Burton was already holding it in his fingers and was gazing at it lovingly.
“It is perfect,” he admitted. “What workmanship! You are indeed fortunate, Mr. Waddington. And isn’t that Mona Lisa on the walls? What a beautiful reproduction! I am saving up money even now to go to Paris to see the original. Only a few nights ago I was reading Pater’s appreciation of it.”
He rose and wandered around the room, making murmured comments all the time. Presently he came back to the table and glanced down at the sheets of manuscript.
“Mr. Waddington,” he said, “let me take these to my friend. I feel that the last few hours must have been a sort of nightmare, and yet—”
He drew out a little box from his waistcoat pocket and peered inside. He was suddenly grave.
“It was no nightmare, then,” he muttered. “I have really taken a bean.”
“You took it not a quarter of an hour ago,” Mr. Waddington told him.
“It is awful to imagine that I should have needed it,” he confessed. “There must be some way out of this. You will trust me with these sheets, Mr. Waddington? If my friend in the country can do nothing for us, I will take them to the British Museum.”
“By all means,” Mr. Waddington replied. “Take care of them and bring them back safely. I should like, if possible, to have a written translation. It should indeed prove most interesting.”
Burton went out with the musky-smelling sheets in his pocket. All the temptations of the earlier part of the evening had completely passed away. He walked slowly because a big yellow moon hung down from the sky, and because Mr. Waddington’s rooms were in a neighborhood of leafy squares and picturesque houses. When he came back to the more travelled ways he ceased, however, to look about him. He took a ’bus to Westminster and returned to his rooms. Somehow or other, the possession of the sheets acted like a sedative. He felt a new confidence in himself. The absurdity of any return to his former state had never been more established. The remainder of the night he spent in the same way as many others. He drew his writing-table up to the open window, and with the lights of the city and the river spread out before him, and the faint wind blowing into the room, he worked at his novel.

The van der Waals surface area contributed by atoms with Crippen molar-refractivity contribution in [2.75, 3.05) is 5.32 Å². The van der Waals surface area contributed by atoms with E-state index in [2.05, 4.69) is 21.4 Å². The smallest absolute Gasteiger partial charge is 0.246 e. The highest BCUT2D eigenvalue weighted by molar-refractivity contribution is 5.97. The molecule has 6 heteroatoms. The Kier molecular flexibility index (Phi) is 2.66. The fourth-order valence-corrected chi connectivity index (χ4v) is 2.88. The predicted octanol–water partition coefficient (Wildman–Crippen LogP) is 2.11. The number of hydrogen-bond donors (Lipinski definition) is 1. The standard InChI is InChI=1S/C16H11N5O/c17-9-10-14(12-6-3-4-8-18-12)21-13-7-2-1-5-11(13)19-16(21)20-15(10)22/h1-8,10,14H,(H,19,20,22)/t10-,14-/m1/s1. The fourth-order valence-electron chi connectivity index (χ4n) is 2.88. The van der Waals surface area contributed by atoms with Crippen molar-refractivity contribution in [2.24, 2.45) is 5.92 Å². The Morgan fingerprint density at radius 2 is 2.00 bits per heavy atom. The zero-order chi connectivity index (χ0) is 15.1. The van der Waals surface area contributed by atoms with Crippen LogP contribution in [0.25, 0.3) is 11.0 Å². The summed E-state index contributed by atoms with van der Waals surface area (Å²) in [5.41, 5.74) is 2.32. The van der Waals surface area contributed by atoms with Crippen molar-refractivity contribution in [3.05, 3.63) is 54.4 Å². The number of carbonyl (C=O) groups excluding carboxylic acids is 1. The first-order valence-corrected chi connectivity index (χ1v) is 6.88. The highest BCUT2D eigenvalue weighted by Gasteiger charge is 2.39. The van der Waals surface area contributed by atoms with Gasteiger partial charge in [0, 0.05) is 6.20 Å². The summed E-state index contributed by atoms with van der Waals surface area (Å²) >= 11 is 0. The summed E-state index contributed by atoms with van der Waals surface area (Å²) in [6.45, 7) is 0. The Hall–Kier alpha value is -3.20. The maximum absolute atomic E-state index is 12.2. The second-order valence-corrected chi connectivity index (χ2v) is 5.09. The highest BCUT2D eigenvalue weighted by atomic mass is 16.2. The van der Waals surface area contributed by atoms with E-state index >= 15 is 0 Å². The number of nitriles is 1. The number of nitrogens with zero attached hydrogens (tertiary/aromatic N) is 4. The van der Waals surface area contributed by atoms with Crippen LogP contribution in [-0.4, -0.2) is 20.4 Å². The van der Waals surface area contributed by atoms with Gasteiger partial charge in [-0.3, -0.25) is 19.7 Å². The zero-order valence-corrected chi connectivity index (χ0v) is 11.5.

THE LEGEND OF THE PERFECT FOOD
A foretaste of autumn had crept into the midst of summer. There were gray clouds in the sky, a north wind booming across the moors. Burton even shivered as he walked down the hill to the house where she lived. There was still gorse, still heather, still a few roses in the garden and a glimmering vision of the beds of other flowers in the background. But the sun which gave them life was hidden. Burton looked eagerly into the garden and his heart sank. There was no sign there of any living person. After a moment’s hesitation, he opened the gate, passed up the neat little path and rang the bell. It was opened after the briefest of delays by the trim parlor-maid.